advertisement
 

  Back to Ask the Diabetes Team Ask the Diabetes Team
Question:

From Fayetteville, Arkansas, USA:

I am a 27-year old Type 1 diabetic diagnosed 10 years ago. I'm afraid until recently that my blood sugar was not under tight control, but last year with the help of exercise and a stricter diet I was able to maintain blood sugars consistently in the 70-150 range.

My problem is this: last year I had several episodes of extremely low blood sugars in the mornings (sometimes but not always following exercise), two of which necessitated trips to the ER. This was not only traumatic for me and my wife, but also hurt our insurance standing. Since then, I've become almost paranoid about going to bed without eating, even though my last nighttime snack is meant to be 2 hours before bedtime. Many times I eat something just to avoid hypoglycemia, and then I wake up with high blood sugar -- typically 200 or 250+. I know this can't be good for me, but I don't want to wake up in the hospital again. What can I do?

I see an endocrinologist when I can, but because of the aforementioned insurance problems it's become difficult to finance. Please bear this in mind when answering.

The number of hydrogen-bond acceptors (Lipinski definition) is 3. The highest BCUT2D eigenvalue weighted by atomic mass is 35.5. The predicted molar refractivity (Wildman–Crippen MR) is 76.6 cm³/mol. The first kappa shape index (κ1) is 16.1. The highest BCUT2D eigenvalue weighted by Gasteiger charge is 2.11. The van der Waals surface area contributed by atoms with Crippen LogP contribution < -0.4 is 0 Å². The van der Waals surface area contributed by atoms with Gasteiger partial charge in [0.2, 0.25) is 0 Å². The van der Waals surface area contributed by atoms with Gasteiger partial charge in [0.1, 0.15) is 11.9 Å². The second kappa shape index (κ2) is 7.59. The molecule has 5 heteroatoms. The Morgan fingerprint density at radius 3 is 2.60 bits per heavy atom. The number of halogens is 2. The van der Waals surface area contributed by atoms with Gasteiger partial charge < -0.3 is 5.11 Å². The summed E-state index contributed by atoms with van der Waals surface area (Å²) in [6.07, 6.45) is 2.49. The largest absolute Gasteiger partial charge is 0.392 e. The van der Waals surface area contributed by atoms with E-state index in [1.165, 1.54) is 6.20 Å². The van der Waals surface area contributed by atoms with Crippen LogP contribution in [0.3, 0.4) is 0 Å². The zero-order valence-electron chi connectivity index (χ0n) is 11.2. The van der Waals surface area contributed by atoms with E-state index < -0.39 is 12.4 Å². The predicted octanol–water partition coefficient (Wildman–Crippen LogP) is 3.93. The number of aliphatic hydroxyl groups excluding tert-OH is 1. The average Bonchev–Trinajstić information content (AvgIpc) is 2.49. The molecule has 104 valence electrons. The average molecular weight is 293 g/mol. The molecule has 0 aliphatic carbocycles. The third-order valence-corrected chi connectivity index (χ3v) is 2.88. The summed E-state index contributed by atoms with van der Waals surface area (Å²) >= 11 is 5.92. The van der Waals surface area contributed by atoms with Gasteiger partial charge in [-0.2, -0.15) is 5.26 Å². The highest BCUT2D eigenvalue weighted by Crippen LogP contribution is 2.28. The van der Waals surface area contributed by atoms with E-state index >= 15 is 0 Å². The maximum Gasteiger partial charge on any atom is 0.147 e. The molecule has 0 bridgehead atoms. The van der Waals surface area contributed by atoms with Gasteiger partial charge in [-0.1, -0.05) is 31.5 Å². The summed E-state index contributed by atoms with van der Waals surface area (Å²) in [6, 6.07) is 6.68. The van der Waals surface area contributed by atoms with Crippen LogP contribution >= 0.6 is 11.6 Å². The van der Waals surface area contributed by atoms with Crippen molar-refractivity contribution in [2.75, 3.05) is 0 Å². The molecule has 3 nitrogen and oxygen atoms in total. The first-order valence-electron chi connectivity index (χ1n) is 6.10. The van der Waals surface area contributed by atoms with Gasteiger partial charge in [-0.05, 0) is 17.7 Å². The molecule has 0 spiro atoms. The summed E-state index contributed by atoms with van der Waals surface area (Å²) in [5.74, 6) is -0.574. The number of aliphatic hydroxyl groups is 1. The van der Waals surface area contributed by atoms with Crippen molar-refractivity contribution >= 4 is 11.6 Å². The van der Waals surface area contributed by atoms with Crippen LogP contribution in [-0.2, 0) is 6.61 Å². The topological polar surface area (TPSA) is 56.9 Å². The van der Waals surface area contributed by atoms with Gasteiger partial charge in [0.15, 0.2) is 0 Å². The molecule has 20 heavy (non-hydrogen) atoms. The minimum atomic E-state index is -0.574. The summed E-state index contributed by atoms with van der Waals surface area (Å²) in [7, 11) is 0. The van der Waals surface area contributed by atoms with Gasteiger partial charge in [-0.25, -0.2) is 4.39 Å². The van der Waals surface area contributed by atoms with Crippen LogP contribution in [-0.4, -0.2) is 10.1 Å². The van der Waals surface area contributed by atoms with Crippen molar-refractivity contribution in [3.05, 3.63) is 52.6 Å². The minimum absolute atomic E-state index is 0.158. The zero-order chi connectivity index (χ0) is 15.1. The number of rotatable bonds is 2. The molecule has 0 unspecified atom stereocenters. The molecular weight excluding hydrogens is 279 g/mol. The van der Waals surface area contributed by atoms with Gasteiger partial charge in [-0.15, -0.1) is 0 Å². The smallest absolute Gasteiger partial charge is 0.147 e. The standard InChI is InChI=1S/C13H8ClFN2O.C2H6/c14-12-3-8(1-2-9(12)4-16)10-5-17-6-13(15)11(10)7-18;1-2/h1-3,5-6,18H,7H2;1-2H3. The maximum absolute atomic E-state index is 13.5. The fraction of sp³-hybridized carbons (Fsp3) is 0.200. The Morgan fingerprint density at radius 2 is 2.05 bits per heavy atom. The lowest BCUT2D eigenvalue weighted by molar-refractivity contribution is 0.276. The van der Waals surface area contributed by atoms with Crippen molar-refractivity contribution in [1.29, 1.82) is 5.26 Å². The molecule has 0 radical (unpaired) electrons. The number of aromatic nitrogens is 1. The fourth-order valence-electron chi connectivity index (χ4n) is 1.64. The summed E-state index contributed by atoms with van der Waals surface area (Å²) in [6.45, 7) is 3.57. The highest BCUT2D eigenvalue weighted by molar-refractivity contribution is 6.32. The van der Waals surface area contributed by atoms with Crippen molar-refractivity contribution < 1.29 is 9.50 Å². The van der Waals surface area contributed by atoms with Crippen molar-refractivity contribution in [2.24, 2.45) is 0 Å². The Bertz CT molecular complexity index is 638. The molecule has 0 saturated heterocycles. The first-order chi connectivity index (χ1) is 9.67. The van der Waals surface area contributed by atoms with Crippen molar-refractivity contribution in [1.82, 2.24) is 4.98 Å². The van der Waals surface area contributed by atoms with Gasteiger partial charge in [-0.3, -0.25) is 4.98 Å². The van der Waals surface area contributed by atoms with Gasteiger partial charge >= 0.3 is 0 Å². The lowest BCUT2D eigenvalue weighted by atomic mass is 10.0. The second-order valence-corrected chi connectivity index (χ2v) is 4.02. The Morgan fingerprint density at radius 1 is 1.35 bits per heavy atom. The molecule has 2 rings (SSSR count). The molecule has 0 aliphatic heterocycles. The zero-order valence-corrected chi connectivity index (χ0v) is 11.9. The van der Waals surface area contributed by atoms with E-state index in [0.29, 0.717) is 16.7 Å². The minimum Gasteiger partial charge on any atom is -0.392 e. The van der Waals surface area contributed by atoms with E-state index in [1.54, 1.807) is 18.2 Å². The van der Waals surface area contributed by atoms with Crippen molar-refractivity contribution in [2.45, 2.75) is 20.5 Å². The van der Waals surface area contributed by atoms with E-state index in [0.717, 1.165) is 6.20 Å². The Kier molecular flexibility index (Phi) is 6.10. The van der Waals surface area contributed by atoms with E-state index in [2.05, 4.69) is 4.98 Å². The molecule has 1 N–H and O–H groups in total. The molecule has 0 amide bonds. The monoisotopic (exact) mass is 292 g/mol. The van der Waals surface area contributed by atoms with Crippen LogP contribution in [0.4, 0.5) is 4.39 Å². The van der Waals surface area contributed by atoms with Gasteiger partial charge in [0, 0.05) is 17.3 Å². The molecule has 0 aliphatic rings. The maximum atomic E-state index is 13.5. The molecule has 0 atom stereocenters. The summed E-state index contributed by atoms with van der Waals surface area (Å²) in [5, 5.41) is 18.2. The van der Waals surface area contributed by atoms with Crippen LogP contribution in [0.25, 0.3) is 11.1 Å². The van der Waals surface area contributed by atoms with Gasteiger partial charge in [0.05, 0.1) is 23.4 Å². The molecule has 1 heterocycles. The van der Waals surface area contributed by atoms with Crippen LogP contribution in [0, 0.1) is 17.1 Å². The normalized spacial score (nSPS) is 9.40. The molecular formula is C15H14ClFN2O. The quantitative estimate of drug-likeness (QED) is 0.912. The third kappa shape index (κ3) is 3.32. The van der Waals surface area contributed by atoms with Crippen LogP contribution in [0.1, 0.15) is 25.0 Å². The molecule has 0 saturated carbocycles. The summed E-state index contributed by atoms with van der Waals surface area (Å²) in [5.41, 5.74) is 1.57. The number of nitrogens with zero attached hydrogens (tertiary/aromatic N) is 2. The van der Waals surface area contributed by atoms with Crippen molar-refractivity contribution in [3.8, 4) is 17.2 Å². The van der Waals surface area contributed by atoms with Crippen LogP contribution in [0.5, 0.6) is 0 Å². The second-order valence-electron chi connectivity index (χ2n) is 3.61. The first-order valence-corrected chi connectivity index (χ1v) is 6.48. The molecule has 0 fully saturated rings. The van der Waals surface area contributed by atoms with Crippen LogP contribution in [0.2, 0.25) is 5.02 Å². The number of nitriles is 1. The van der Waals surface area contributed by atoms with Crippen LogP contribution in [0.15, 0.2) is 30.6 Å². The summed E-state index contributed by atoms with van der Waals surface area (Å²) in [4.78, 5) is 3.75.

Answer:

Controlling blood glucose does carry the risk of hypos. One needs to find a level of control that doesn't cause hypos in the morning.

I don't know your schedule, but maybe Humalog at supper and NPH at bedtime might help. The fact the Humalog ends its activity in the night and the NPH doesn't start right away leaves a little "gap" that others have documented. I often wonder if it isn't really a safety net.

You need to document glucoses in the night and early morning.

LD

Original posting 20 Apr 1999
Posted to Hypoglycemia

  
advertisement


                 
  Home Return to Top

Last Updated: Tuesday April 06, 2010 15:09:02
This Internet site provides information of a general nature and is designed for educational purposes only. If you have any concerns about your own health or the health of your child, you should always consult with a physician or other health care professional.

This site is published by T-1 Today, Inc. (d/b/a Children with Diabetes), a 501c3 not-for-profit organization, which is responsible for its contents.
By using this site, you agree to our Terms of Use, Legal Notice, and Privacy Policy.
© Children with Diabetes, Inc. 1995-2015. Comments and Feedback.